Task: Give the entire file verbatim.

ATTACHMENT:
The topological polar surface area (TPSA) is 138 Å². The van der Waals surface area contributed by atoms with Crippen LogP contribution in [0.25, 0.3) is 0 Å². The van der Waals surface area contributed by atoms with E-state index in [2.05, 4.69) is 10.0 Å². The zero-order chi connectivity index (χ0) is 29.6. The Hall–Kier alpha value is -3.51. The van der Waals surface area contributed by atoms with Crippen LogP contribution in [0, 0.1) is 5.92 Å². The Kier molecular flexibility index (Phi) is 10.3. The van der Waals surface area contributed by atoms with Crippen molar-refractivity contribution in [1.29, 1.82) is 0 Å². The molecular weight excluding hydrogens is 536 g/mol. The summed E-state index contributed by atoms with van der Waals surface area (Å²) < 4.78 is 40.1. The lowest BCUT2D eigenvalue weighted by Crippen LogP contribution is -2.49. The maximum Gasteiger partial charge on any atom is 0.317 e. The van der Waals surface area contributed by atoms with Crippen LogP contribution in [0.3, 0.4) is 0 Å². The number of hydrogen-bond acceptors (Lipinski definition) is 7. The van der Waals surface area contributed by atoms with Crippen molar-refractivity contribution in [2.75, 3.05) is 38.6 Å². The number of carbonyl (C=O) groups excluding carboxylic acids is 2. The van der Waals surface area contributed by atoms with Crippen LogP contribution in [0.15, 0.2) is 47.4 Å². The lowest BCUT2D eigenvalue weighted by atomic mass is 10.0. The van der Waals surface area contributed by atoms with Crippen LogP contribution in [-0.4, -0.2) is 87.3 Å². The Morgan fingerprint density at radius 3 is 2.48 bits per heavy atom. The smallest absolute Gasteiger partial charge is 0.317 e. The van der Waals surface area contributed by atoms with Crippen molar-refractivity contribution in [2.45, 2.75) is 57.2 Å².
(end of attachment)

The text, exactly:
The topological polar surface area (TPSA) is 138 Å². The van der Waals surface area contributed by atoms with Crippen LogP contribution in [0.25, 0.3) is 0 Å². The van der Waals surface area contributed by atoms with E-state index in [2.05, 4.69) is 10.0 Å². The zero-order chi connectivity index (χ0) is 29.6. The Hall–Kier alpha value is -3.51. The van der Waals surface area contributed by atoms with Crippen LogP contribution in [0, 0.1) is 5.92 Å². The Kier molecular flexibility index (Phi) is 10.3. The van der Waals surface area contributed by atoms with Crippen molar-refractivity contribution in [1.29, 1.82) is 0 Å². The molecular weight excluding hydrogens is 536 g/mol. The summed E-state index contributed by atoms with van der Waals surface area (Å²) < 4.78 is 40.1. The lowest BCUT2D eigenvalue weighted by Crippen LogP contribution is -2.49. The maximum Gasteiger partial charge on any atom is 0.317 e. The van der Waals surface area contributed by atoms with Crippen LogP contribution in [0.3, 0.4) is 0 Å². The number of hydrogen-bond acceptors (Lipinski definition) is 7. The van der Waals surface area contributed by atoms with Crippen molar-refractivity contribution in [2.75, 3.05) is 38.6 Å². The number of carbonyl (C=O) groups excluding carboxylic acids is 2. The van der Waals surface area contributed by atoms with Crippen LogP contribution in [0.15, 0.2) is 47.4 Å². The lowest BCUT2D eigenvalue weighted by atomic mass is 10.0. The van der Waals surface area contributed by atoms with Crippen LogP contribution in [-0.4, -0.2) is 87.3 Å². The Morgan fingerprint density at radius 3 is 2.48 bits per heavy atom. The smallest absolute Gasteiger partial charge is 0.317 e. The van der Waals surface area contributed by atoms with Crippen molar-refractivity contribution in [2.45, 2.75) is 57.2 Å².